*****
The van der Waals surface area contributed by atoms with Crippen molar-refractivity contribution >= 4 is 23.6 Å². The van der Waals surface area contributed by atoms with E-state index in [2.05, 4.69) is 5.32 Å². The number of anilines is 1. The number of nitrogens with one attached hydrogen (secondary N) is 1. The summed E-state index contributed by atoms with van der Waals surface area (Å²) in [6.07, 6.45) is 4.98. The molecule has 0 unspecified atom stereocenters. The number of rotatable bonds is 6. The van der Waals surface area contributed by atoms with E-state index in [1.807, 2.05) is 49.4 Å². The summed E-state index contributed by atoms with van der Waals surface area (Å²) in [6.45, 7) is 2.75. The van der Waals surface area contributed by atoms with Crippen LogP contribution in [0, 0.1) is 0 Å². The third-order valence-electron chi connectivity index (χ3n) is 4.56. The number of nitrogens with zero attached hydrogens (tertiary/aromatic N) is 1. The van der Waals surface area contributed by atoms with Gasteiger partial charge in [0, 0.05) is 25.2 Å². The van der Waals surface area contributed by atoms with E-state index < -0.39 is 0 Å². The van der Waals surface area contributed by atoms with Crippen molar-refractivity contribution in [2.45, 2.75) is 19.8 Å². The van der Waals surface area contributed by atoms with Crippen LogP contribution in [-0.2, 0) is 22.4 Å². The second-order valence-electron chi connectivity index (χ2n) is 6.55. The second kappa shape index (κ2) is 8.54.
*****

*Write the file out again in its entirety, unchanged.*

The van der Waals surface area contributed by atoms with Crippen molar-refractivity contribution >= 4 is 23.6 Å². The van der Waals surface area contributed by atoms with E-state index in [2.05, 4.69) is 5.32 Å². The number of anilines is 1. The number of nitrogens with one attached hydrogen (secondary N) is 1. The summed E-state index contributed by atoms with van der Waals surface area (Å²) in [6.07, 6.45) is 4.98. The molecule has 0 unspecified atom stereocenters. The number of rotatable bonds is 6. The van der Waals surface area contributed by atoms with E-state index in [1.807, 2.05) is 49.4 Å². The summed E-state index contributed by atoms with van der Waals surface area (Å²) in [6.45, 7) is 2.75. The van der Waals surface area contributed by atoms with Crippen LogP contribution in [0, 0.1) is 0 Å². The third-order valence-electron chi connectivity index (χ3n) is 4.56. The number of nitrogens with zero attached hydrogens (tertiary/aromatic N) is 1. The van der Waals surface area contributed by atoms with Gasteiger partial charge in [0, 0.05) is 25.2 Å². The van der Waals surface area contributed by atoms with E-state index < -0.39 is 0 Å². The van der Waals surface area contributed by atoms with Crippen molar-refractivity contribution in [2.45, 2.75) is 19.8 Å². The van der Waals surface area contributed by atoms with Crippen LogP contribution in [-0.2, 0) is 22.4 Å². The second-order valence-electron chi connectivity index (χ2n) is 6.55. The second kappa shape index (κ2) is 8.54.